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Catching Multiple Sclerosis Early

Multiple sclerosis (MS) is a disease of the nervous system that affects the brain, optic nerves and spinal cord. Early signs of MS are varied and can be similar to other illnesses, however, those symptoms are important to know since early detection and treatment of MS can help delay the progression of MS.

Nearly one million adults in the U.S. have been diagnosed with MS, and most are diagnosed between the ages of 20 and 50. In MS, the immune system becomes misdirected and attacks the fatty tissue around nerve cells in the central nervous system. Scar tissue form, making it difficult for the nerve cells to communicate between the brain and the rest of the body.

Why the immune system attacks the nerve cells is unknown. Some evidence connects exposure to the Epstein Barr virus with an increased risk of MS, but some experts dispute this. Being of northern European descent puts Americans at higher risk, and women are more likely to develop MS than men. While the disease is chronic, it is usually mild in most case at the beginning. However, some people may become unable to walk, have normal sensation and balance and it may affect memory as the disease progresses. Treatment with MS medications has repeatedly shown to stop this progression.

Early Signs of MS

Symptoms of MS can come and go, so particularly in the early stages, it’s easy to dismiss these signs or attribute them to other causes. MS symptoms usually begin and get worse over a 24- to 48-hour period.

They include:

  • Blurred vision

  • Double vision

    male patient speaking to doctor while sitting on examination table
  • Fatigue

  • Muscle weakness

  • Difficulty with coordination and balance

  • Numbness, prickling or tingling

  • Thinking and memory problems

  • Pain

  • Depression

  • Slurred speech

  • Dizziness

  • Problems with sexual, bowel and bladder function

  • Tremors

  • Paralysis

  • Partial or complete loss of vision in one eye (especially with pain)

If you have any of these symptoms, see your doctor. Even if it’s not MS, it is important to find out the underlying causes of your symptoms.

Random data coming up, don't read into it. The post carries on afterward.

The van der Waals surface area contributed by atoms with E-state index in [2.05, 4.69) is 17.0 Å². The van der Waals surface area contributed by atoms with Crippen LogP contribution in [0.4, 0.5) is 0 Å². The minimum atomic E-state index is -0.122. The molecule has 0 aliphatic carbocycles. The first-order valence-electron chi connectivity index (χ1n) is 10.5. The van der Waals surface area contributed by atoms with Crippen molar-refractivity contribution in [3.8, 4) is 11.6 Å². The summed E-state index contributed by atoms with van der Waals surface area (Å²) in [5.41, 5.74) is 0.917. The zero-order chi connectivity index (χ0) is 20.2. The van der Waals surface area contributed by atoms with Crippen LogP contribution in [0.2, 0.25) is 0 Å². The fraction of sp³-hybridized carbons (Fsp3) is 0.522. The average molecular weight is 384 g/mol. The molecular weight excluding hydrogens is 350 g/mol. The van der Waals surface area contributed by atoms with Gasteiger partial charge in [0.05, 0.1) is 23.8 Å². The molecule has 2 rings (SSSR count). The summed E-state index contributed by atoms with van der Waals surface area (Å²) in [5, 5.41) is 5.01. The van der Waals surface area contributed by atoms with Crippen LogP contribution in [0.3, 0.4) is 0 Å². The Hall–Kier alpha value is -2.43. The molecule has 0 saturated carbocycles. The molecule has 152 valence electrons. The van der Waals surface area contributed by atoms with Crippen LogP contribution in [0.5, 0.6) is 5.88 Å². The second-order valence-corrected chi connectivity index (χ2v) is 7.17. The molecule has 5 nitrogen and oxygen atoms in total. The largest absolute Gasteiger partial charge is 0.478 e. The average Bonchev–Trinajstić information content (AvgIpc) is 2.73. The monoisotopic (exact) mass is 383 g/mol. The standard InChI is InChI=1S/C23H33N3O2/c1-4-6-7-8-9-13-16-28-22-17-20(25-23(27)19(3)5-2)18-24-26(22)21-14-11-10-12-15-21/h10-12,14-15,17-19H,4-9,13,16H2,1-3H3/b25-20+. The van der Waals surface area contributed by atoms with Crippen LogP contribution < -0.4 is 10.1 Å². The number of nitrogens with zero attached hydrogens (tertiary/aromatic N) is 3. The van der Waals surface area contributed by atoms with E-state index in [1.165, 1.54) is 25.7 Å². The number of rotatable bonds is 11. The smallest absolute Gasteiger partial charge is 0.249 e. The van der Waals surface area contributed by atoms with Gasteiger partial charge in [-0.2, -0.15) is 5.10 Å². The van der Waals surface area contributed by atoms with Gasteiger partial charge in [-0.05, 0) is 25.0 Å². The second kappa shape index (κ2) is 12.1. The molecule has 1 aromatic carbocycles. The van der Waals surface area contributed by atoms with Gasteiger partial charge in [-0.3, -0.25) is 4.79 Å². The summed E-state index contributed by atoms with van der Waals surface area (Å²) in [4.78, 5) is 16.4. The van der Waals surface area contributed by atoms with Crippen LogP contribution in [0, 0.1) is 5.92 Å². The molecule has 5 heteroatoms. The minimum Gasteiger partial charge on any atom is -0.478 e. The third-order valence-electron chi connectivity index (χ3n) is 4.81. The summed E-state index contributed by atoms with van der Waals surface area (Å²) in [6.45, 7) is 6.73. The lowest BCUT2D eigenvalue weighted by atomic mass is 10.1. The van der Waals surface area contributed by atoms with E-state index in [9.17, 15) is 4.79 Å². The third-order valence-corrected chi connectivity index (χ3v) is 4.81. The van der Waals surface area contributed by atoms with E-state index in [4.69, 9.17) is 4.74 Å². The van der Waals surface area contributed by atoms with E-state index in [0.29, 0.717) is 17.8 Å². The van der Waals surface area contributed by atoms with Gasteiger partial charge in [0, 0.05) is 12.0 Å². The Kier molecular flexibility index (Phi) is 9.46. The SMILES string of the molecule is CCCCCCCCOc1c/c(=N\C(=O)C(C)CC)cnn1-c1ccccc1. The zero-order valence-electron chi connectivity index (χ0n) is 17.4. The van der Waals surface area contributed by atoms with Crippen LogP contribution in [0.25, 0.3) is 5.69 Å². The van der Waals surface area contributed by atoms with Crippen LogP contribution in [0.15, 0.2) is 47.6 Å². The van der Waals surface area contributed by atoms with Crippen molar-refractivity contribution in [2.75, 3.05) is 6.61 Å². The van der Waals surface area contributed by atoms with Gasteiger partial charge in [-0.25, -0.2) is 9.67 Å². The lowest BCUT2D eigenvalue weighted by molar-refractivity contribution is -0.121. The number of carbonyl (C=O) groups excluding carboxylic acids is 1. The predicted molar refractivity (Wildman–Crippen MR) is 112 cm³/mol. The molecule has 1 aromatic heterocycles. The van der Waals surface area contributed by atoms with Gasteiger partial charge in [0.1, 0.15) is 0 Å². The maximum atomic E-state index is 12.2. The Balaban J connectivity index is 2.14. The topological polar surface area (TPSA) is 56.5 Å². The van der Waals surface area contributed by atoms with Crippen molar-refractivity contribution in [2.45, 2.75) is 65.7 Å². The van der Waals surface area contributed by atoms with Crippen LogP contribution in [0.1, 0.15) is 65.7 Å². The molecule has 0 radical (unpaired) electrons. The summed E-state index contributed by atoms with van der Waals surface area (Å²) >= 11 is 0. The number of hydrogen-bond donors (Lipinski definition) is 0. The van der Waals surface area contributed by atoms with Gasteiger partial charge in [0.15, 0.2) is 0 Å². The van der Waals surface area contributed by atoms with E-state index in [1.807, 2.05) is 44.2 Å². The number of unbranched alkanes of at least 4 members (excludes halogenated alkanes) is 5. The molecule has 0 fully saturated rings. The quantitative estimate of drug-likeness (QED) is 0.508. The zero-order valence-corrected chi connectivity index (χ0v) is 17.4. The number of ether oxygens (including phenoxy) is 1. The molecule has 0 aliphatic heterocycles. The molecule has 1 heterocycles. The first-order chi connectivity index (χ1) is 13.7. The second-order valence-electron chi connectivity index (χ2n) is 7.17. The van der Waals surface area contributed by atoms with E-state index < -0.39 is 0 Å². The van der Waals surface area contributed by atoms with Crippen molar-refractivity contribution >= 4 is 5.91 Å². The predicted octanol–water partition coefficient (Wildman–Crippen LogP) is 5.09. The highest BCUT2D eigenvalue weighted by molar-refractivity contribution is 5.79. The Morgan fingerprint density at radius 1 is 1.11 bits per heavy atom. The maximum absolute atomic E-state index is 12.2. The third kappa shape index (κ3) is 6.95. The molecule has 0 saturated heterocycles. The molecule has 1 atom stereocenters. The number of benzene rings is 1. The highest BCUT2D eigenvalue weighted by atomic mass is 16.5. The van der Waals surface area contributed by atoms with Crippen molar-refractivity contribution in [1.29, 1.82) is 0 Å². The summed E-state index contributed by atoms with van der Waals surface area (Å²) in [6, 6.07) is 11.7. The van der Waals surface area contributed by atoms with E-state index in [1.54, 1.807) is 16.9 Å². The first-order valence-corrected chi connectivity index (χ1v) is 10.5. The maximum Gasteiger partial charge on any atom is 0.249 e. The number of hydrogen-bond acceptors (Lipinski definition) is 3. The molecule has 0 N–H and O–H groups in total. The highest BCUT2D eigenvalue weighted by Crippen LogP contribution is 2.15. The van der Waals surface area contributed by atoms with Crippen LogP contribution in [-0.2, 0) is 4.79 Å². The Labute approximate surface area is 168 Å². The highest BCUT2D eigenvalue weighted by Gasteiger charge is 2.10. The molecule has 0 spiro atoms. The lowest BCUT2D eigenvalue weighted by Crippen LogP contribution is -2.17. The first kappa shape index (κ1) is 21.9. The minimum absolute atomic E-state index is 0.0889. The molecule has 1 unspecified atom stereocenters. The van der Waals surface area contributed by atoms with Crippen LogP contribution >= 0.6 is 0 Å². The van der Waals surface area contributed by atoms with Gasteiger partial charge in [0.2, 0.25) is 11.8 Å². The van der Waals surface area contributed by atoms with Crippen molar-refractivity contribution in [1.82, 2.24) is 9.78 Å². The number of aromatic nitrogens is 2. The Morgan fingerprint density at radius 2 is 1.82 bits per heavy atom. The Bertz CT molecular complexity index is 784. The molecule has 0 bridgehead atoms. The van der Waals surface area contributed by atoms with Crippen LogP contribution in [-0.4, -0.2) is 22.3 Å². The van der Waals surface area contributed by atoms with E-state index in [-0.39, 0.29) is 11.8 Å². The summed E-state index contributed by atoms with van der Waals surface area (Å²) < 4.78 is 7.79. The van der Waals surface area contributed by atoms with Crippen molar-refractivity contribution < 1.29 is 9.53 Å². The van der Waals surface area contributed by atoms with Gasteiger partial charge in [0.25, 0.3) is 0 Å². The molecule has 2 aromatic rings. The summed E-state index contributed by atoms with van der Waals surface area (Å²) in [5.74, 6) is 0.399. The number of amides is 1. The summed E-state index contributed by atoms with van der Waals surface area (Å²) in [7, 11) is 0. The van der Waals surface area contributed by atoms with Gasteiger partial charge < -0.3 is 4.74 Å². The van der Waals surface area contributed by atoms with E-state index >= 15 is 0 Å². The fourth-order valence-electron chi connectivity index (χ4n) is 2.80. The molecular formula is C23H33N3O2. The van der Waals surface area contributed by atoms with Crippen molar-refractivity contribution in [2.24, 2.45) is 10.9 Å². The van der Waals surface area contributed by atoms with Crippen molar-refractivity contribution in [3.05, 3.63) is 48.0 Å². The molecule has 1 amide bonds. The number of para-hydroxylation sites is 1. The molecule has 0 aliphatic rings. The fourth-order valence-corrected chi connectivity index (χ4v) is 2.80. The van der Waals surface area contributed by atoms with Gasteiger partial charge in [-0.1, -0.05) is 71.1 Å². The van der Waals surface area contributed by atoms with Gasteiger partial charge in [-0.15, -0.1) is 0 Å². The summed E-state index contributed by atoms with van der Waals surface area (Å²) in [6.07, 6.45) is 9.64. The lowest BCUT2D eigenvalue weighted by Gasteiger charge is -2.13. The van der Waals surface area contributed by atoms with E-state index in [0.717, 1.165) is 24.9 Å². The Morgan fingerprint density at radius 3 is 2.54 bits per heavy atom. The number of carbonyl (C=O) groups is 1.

How Is MS Diagnosed and Treated?

MS is best detected by a neurological examination and painless imaging studies of the brain and spinal cord using magnetic resonance testing (MRI). An ophthalmologist also can use a test called an optical coherence tomography (OCT) to determine if the optic nerve has been affected by MS. In some cases, a lumbar puncture is needed to make the diagnosis of MS.

Based on your symptoms, history, neurological exam and findings on the MRI, your doctor may make the diagnosis of MS. Although there is not currently a cure for MS, more than 25 different medications — ranging from injections to pills to intravenous infusions — are available to treat MS. Physical, occupational and speech therapy can help manage the disease symptoms. Even if you are newly diagnosed or have few symptoms, therapy along with nutrition, exercise and lifestyle changes can help you maintain your health.

The most important goal in MS treatment is to stop the disease from attacking your brain and spinal cord as these structures control everything in your body. By preventing new lesions from forming, we delay and potentially prevent future disability and people with MS can live normal lives.


Choose Comprehensive Multiple Sclerosis Care

The Multiple Sclerosis Comprehensive Care Center (MSCCC) works to improve the quality of life for persons with multiple sclerosis (MS). The Center assists individuals manage the effects of the disease through comprehensive treatment and education.

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